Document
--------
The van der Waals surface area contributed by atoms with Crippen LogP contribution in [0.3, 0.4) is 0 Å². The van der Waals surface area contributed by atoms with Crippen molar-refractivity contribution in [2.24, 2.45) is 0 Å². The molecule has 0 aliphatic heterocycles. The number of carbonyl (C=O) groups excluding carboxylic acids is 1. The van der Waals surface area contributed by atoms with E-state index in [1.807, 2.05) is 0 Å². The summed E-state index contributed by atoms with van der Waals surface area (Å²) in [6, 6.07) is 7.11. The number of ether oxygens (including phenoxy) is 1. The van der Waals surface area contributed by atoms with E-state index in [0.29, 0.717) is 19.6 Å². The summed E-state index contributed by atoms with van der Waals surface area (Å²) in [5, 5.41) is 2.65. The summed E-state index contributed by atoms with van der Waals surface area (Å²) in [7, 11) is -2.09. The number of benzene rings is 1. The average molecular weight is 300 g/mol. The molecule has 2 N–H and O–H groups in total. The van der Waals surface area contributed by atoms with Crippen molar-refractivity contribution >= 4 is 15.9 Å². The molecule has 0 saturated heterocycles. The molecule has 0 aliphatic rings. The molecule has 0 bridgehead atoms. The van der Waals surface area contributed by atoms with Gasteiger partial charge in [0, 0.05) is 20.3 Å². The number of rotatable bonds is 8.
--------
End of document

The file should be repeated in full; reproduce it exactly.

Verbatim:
The van der Waals surface area contributed by atoms with Crippen LogP contribution in [0.3, 0.4) is 0 Å². The van der Waals surface area contributed by atoms with Crippen molar-refractivity contribution in [2.24, 2.45) is 0 Å². The molecule has 0 aliphatic heterocycles. The number of carbonyl (C=O) groups excluding carboxylic acids is 1. The van der Waals surface area contributed by atoms with E-state index in [1.807, 2.05) is 0 Å². The summed E-state index contributed by atoms with van der Waals surface area (Å²) in [6, 6.07) is 7.11. The number of ether oxygens (including phenoxy) is 1. The van der Waals surface area contributed by atoms with E-state index in [0.29, 0.717) is 19.6 Å². The summed E-state index contributed by atoms with van der Waals surface area (Å²) in [5, 5.41) is 2.65. The summed E-state index contributed by atoms with van der Waals surface area (Å²) in [7, 11) is -2.09. The number of benzene rings is 1. The average molecular weight is 300 g/mol. The molecule has 2 N–H and O–H groups in total. The van der Waals surface area contributed by atoms with Crippen molar-refractivity contribution >= 4 is 15.9 Å². The molecule has 0 saturated heterocycles. The molecule has 0 aliphatic rings. The molecule has 0 bridgehead atoms. The van der Waals surface area contributed by atoms with Gasteiger partial charge in [0, 0.05) is 20.3 Å². The number of rotatable bonds is 8.